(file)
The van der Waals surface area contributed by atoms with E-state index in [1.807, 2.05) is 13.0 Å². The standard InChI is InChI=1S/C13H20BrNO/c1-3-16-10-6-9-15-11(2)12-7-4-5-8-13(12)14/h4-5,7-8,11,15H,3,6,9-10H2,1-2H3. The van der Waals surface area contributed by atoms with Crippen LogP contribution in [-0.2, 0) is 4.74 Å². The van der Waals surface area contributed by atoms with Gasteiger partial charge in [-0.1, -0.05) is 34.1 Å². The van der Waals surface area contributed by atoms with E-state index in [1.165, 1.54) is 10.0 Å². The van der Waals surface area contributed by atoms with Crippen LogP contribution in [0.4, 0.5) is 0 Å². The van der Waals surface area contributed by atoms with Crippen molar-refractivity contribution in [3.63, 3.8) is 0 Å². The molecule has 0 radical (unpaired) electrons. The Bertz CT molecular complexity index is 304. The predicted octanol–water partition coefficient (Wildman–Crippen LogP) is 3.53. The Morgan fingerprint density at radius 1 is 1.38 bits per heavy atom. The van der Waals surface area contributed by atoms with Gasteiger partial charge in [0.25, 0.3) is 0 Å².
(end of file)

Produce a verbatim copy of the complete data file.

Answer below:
The van der Waals surface area contributed by atoms with E-state index in [1.807, 2.05) is 13.0 Å². The standard InChI is InChI=1S/C13H20BrNO/c1-3-16-10-6-9-15-11(2)12-7-4-5-8-13(12)14/h4-5,7-8,11,15H,3,6,9-10H2,1-2H3. The van der Waals surface area contributed by atoms with Crippen LogP contribution in [-0.2, 0) is 4.74 Å². The van der Waals surface area contributed by atoms with Gasteiger partial charge in [-0.1, -0.05) is 34.1 Å². The van der Waals surface area contributed by atoms with E-state index in [1.165, 1.54) is 10.0 Å². The van der Waals surface area contributed by atoms with Crippen LogP contribution in [0.4, 0.5) is 0 Å². The van der Waals surface area contributed by atoms with Crippen molar-refractivity contribution in [3.63, 3.8) is 0 Å². The molecule has 0 radical (unpaired) electrons. The Bertz CT molecular complexity index is 304. The predicted octanol–water partition coefficient (Wildman–Crippen LogP) is 3.53. The Morgan fingerprint density at radius 1 is 1.38 bits per heavy atom. The van der Waals surface area contributed by atoms with Gasteiger partial charge in [0.25, 0.3) is 0 Å².